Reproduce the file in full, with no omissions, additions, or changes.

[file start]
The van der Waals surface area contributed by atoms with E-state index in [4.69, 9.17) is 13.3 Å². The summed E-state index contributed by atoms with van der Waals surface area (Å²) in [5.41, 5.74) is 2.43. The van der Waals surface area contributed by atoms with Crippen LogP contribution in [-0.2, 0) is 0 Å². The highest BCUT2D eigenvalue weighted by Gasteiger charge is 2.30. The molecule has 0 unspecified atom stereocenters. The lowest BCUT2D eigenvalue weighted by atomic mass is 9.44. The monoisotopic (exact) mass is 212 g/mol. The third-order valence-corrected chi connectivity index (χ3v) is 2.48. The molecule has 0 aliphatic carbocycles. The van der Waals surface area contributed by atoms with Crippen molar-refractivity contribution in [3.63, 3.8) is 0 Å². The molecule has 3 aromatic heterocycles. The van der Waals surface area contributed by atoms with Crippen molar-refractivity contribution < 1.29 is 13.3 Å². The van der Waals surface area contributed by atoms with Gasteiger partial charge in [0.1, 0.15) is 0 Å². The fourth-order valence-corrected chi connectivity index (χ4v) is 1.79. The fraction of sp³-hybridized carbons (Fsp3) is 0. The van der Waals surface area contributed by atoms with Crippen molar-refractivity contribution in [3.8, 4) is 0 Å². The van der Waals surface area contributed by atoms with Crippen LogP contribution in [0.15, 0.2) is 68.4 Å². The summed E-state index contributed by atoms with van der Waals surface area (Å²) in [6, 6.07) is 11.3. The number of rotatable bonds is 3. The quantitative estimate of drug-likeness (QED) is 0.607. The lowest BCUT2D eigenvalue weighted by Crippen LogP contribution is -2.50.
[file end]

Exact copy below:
The van der Waals surface area contributed by atoms with E-state index in [4.69, 9.17) is 13.3 Å². The summed E-state index contributed by atoms with van der Waals surface area (Å²) in [5.41, 5.74) is 2.43. The van der Waals surface area contributed by atoms with Crippen LogP contribution in [-0.2, 0) is 0 Å². The highest BCUT2D eigenvalue weighted by Gasteiger charge is 2.30. The molecule has 0 unspecified atom stereocenters. The lowest BCUT2D eigenvalue weighted by atomic mass is 9.44. The monoisotopic (exact) mass is 212 g/mol. The third-order valence-corrected chi connectivity index (χ3v) is 2.48. The molecule has 0 aliphatic carbocycles. The van der Waals surface area contributed by atoms with Crippen molar-refractivity contribution in [3.63, 3.8) is 0 Å². The molecule has 3 aromatic heterocycles. The van der Waals surface area contributed by atoms with Crippen molar-refractivity contribution < 1.29 is 13.3 Å². The van der Waals surface area contributed by atoms with Gasteiger partial charge in [0.1, 0.15) is 0 Å². The fourth-order valence-corrected chi connectivity index (χ4v) is 1.79. The fraction of sp³-hybridized carbons (Fsp3) is 0. The van der Waals surface area contributed by atoms with Crippen molar-refractivity contribution in [3.8, 4) is 0 Å². The van der Waals surface area contributed by atoms with Crippen LogP contribution in [0.15, 0.2) is 68.4 Å². The summed E-state index contributed by atoms with van der Waals surface area (Å²) in [6, 6.07) is 11.3. The number of rotatable bonds is 3. The quantitative estimate of drug-likeness (QED) is 0.607. The lowest BCUT2D eigenvalue weighted by Crippen LogP contribution is -2.50.